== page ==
For college graduates, marriage is a promise you make late—and tend to keep. For non-college-graduates, it's a promise you make early—and tend to break.
That is the very simplest I can break down this massive, and massively interesting, survey from the Bureau of Labor Statistics, on marriage trends by education and race. There have been a lot of articles this year comparing marriage to a "luxury good"—something the rich do and the poor avoid. It's not that simple.
Let's begin with a graph (of course) that illustrates the first paragraph of this article, perfectly. You're looking at marriages rates for Americans born around 1960, surveyed by the National Longitudinal Survey of Youth 1979, up until 2010. Focus on the the crossing lines. College-educated men and women marry later—age 26.5 versus 22.7 for non-grads—but marry a little more frequently, and divorce much less.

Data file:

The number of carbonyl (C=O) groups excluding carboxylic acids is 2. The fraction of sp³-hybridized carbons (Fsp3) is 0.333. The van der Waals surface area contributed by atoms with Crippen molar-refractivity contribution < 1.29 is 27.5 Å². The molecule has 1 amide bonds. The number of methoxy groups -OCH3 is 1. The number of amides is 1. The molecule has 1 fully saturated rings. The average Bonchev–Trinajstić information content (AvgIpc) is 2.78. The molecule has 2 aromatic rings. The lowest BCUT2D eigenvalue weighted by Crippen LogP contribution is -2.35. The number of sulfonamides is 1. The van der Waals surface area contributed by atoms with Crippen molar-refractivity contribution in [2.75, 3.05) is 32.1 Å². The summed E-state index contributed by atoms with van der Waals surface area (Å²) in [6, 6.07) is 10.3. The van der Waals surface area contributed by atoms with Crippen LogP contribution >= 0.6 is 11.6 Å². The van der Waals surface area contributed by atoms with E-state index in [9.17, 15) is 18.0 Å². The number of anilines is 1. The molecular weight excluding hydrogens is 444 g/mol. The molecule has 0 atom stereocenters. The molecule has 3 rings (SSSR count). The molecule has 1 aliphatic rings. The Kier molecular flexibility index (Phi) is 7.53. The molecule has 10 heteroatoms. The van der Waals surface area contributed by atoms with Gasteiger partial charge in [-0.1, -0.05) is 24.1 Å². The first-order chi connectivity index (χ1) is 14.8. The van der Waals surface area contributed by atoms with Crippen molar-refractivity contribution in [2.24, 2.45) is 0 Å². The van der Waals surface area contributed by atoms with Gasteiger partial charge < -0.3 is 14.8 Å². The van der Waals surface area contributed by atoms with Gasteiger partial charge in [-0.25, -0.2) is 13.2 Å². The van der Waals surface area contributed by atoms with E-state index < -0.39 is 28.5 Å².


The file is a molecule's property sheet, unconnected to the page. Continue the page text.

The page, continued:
So why is it misleading to call marriage a "luxury good"? A luxury good is something the rich buy, and the poor don't. But the majority of practically every major demographic gets married before their 40s. That's not a luxury good. That's just ... a good.
If marriage were truly a luxury good, you'd expect marriage rates to be wildly different by education attainment, since education levels strongly predict income. But they don't. At all levels of education attainment (which I'm using as a rough proxy for income), marriage is pretty common. This is not what a luxury good looks like ...